Date Thesis Awarded

5-2018

Document Type

Honors Thesis

Degree Name

Bachelors of Arts (BA)

Department

Government

Advisor

Christine Nemacheck

Committee Members

Jackson Sasser

Claire McKinney

Abstract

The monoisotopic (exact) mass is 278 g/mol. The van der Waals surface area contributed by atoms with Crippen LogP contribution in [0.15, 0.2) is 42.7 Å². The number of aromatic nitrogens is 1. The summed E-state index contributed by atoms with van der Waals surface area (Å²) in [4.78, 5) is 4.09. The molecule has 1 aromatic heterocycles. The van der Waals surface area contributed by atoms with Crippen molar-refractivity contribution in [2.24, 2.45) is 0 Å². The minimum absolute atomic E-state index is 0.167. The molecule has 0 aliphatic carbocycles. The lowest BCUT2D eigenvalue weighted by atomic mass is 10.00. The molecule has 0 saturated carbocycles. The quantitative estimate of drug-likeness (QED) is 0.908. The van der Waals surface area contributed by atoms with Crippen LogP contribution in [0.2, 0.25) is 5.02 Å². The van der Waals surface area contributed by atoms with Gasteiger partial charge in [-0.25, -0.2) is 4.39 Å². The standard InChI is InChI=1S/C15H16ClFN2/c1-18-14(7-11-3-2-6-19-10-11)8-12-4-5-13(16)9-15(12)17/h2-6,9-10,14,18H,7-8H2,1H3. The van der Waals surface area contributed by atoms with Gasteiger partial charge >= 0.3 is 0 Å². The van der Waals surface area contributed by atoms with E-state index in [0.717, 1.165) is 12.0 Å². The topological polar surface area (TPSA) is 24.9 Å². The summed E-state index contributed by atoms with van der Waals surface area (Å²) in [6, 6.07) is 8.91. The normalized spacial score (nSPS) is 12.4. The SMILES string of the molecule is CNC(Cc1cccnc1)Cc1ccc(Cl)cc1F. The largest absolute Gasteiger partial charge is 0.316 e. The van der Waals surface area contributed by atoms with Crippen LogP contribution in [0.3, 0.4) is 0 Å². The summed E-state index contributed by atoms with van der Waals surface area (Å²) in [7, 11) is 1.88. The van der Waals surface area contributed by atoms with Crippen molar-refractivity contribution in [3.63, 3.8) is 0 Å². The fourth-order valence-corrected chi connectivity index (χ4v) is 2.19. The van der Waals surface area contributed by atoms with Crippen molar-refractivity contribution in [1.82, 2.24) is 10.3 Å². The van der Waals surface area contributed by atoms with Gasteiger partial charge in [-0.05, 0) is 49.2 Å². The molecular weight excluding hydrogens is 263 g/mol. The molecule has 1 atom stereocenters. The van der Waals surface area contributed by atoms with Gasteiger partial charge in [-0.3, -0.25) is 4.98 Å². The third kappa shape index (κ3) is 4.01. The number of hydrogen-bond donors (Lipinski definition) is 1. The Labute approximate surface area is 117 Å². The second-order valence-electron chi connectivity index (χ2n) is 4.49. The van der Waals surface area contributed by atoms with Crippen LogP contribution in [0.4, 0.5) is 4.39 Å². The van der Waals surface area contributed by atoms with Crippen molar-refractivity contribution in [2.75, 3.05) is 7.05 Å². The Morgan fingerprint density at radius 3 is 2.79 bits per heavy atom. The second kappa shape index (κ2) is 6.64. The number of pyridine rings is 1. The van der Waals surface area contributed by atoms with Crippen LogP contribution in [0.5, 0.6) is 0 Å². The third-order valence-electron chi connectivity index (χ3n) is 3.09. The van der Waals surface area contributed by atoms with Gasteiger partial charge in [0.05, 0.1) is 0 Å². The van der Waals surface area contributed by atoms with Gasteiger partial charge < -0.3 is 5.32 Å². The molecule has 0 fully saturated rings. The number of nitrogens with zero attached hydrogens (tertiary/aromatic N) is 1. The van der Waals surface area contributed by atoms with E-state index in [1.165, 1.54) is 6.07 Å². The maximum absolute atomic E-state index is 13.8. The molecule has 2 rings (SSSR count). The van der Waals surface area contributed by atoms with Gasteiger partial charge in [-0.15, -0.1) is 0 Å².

During the 1980s and 1990s, anti-abortion violence and harassment targeted at reproductive health clinics spiked in response to religious and political mobilization around the national decriminalization of abortion. To combat violence, harassment, and mass protests at clinics, 16 states and DC enacted abortion clinic access laws. These laws typically prohibit certain activities, such as obstruction and vandalism, and some create no-protest buffer zones that restrict clinic protests. Most research on clinic access laws concentrates on how these laws affect levels of anti-abortion violence and disruption targeted at clinics. Other literature focuses on the tensions between pro-life speech and privacy/abortion rights that buffer zone laws have engendered. This paper seeks to link these two bodies of literature by exploring the contexts in which clinic access laws are enacted. Using logistic regression analyses, this research evaluates the relationship between indicators of state abortion policy-making environments with the likelihood that a state will enact an abortion clinic access law. Further, it investigates how states draw on their past approach to free speech rights when enacting buffer zone laws. Ultimately, this study finds that clinic access law enactment is significantly predicted by the percent of female legislators in a state and the enactment of the federal-level clinic access law in 1994. In doing so, it demonstrates that access laws are redistributive policies, not morality policies. Thus, this research complicates the traditional depiction of abortion policy, showing that mass-level polarization into dichotomous pro-choice/anti-abortion and liberal/conservative campus does not influence the production of all forms of abortion policy.

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